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World Health Day: How Can Sub Saharan Africa Have 25 Percent of the Disease Burden But Only 3 Percent of the World’s Trained Health Workers?

Doctors on Call for Service Foundation

On World Health Day, April 7, think about this: Sub Saharan Africa has 11 percent of the world’s population, bears 25 percent of the disease burden in the world, but has only 3 percent of the world’s trained health workers.  Sub Saharan Africa has about 18 medical doctors for every 100,000 individuals. The United States has 270!*

While many types of health workers are needed for a functioning health system, trained medical doctors are key.  But each year, Sub Saharan Africa produces a small number of graduates from a small number of medical schools.  Many of these medical graduates emigrate to other countries where they are better paid and have better working conditions.

On World Health Day, we focus on the severe shortage of trained health professionals, particularly doctors, in Sub Saharan Africa and highlight several Aid for Africa members working to improve it.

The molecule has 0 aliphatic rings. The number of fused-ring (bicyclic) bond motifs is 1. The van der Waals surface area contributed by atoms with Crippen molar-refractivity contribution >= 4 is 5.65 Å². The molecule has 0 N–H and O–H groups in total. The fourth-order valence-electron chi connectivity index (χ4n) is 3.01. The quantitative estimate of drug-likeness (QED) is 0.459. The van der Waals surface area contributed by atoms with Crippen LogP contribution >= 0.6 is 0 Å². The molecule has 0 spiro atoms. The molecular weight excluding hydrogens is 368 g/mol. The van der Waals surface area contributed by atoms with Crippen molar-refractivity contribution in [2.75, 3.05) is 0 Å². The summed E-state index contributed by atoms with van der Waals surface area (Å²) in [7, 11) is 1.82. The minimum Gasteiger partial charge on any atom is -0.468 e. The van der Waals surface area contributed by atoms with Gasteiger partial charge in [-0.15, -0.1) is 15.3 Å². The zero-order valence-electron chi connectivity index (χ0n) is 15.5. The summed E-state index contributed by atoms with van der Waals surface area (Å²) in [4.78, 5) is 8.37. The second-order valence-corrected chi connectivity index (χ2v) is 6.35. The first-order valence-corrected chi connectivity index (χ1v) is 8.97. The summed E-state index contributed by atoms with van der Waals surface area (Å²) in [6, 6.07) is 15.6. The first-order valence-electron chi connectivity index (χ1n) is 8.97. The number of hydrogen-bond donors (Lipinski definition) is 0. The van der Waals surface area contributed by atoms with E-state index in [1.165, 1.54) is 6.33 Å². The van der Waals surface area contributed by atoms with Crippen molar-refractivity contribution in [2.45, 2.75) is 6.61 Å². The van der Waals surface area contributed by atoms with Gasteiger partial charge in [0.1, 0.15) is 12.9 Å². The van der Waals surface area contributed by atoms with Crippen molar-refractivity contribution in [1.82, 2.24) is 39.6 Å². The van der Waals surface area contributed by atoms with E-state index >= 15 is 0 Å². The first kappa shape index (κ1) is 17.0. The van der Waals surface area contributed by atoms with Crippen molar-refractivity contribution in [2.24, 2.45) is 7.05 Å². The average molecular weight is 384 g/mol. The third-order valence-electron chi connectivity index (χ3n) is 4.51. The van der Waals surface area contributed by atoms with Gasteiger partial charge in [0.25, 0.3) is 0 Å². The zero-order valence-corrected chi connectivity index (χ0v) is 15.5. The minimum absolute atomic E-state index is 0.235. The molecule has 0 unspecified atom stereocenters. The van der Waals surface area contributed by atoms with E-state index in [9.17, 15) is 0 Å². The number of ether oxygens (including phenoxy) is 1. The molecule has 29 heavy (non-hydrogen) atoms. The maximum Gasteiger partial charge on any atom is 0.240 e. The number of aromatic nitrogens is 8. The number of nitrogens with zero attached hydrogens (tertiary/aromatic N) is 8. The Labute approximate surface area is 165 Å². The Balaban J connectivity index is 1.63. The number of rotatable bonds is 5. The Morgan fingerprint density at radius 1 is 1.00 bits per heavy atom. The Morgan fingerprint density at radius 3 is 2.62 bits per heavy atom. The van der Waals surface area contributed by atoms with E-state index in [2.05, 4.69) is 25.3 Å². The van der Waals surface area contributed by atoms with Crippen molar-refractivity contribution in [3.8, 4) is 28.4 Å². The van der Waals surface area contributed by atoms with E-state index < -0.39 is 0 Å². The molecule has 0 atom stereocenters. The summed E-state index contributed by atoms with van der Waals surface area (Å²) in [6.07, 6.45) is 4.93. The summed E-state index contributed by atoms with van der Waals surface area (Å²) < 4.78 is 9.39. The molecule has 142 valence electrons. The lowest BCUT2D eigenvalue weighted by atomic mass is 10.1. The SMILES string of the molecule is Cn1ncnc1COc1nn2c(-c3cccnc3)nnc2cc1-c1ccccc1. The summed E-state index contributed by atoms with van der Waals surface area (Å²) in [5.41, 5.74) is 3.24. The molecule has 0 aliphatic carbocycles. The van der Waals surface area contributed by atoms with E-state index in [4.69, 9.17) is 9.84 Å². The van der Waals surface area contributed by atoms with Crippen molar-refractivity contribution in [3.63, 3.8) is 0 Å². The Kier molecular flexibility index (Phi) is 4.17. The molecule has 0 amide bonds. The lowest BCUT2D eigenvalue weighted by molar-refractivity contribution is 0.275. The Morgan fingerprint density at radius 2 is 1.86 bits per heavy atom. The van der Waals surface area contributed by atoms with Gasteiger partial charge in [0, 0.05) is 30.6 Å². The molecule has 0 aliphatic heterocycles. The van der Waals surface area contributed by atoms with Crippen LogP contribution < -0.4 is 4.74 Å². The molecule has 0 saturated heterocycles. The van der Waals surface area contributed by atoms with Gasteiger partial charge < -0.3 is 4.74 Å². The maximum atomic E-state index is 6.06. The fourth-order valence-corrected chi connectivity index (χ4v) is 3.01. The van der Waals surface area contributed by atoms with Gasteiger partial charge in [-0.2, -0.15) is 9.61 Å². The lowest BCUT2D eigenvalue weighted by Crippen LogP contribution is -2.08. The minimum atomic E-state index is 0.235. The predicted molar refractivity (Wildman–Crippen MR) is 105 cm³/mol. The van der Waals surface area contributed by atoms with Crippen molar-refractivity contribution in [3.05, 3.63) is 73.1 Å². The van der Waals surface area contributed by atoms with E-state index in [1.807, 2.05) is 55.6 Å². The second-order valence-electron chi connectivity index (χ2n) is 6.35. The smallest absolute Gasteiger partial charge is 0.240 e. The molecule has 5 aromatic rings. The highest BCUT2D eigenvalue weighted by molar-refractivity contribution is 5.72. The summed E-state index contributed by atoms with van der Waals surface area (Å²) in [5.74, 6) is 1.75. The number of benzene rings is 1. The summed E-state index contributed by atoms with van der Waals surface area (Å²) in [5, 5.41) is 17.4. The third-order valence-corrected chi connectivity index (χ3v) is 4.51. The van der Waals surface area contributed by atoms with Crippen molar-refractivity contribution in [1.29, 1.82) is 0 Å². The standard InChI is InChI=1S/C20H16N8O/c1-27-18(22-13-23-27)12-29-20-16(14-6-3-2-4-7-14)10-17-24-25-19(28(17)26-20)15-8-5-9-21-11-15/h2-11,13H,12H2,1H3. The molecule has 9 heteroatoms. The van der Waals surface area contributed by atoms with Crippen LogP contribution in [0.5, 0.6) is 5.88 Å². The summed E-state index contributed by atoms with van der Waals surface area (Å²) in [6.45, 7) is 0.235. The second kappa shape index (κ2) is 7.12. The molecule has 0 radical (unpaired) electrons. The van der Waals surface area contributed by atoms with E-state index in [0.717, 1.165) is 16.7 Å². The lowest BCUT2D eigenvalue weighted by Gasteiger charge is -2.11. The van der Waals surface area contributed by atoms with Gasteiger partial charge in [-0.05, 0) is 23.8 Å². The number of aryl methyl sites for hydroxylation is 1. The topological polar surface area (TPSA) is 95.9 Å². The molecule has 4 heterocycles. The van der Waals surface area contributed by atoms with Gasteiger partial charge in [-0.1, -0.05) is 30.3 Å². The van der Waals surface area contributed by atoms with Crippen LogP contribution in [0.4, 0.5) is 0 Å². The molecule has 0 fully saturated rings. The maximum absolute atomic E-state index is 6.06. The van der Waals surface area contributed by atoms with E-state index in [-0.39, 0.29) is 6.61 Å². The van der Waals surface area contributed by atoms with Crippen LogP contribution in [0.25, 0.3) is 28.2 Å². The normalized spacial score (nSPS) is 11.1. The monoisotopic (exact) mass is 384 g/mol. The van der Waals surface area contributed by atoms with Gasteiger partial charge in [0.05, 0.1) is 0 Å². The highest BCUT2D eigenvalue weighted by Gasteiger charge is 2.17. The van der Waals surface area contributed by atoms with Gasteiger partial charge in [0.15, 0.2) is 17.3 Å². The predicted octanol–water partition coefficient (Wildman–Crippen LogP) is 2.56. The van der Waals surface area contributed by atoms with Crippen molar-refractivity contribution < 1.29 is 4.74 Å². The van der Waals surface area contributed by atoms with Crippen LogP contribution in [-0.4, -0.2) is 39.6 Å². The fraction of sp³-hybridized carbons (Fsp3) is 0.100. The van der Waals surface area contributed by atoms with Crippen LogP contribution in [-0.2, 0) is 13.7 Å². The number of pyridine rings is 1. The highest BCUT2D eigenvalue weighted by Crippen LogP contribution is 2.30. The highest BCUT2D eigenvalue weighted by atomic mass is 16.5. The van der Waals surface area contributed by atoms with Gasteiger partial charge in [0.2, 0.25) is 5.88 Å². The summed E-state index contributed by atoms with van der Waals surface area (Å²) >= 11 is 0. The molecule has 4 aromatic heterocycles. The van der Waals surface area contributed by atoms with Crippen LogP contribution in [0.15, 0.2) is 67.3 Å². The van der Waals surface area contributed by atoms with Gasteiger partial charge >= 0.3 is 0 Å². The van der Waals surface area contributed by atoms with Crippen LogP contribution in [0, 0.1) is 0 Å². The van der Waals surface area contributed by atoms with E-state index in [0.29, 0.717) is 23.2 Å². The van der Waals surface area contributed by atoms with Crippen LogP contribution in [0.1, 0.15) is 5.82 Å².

Doctors on Call for Service Foundation, an Aid for Africa member, helps African physicians upgrade their skills through their Residency in Family Medicine Masters program in the Democratic Republic of the Congo.  In this program physicians receive training in patient diagnosis and treatment. The Foundation arranges for volunteer physicians from abroad to come to rural Africa and to lead seminars for physicians on the latest medical techniques. By helping African doctors learn new medical techniques and develop relationships with non-African doctors, African-trained doctors are more likely to continue their work on the continent and not leave Africa to find it.

In Tanzania, the Touch Foundation works to increase the number of physicians, nurses, lab technicians and pharmacists.  This Aid for Africa member has helped renew and expand a medical university in western Tanzania.  One hundred and fifty doctors have already been trained and currently some 600 students attend medical school.  In addition more than 2,700  medical professionals have graduated or are receiving training thanks to Touch.  Working with the Tanzanian government, Touch also helps to expand health programs and make them more efficient. They are enabling urban healthcare workers to spend time in rural health clinics, where the need is greater.

Almost half of Aid for Africa’s member organizations are working to improve health care systems and the delivery of health care in Sub Saharan Africa.  Learn more about their work here.

*Learn more about these statistics and the state of medical schools in Sub Saharan Africa at http://samss.org.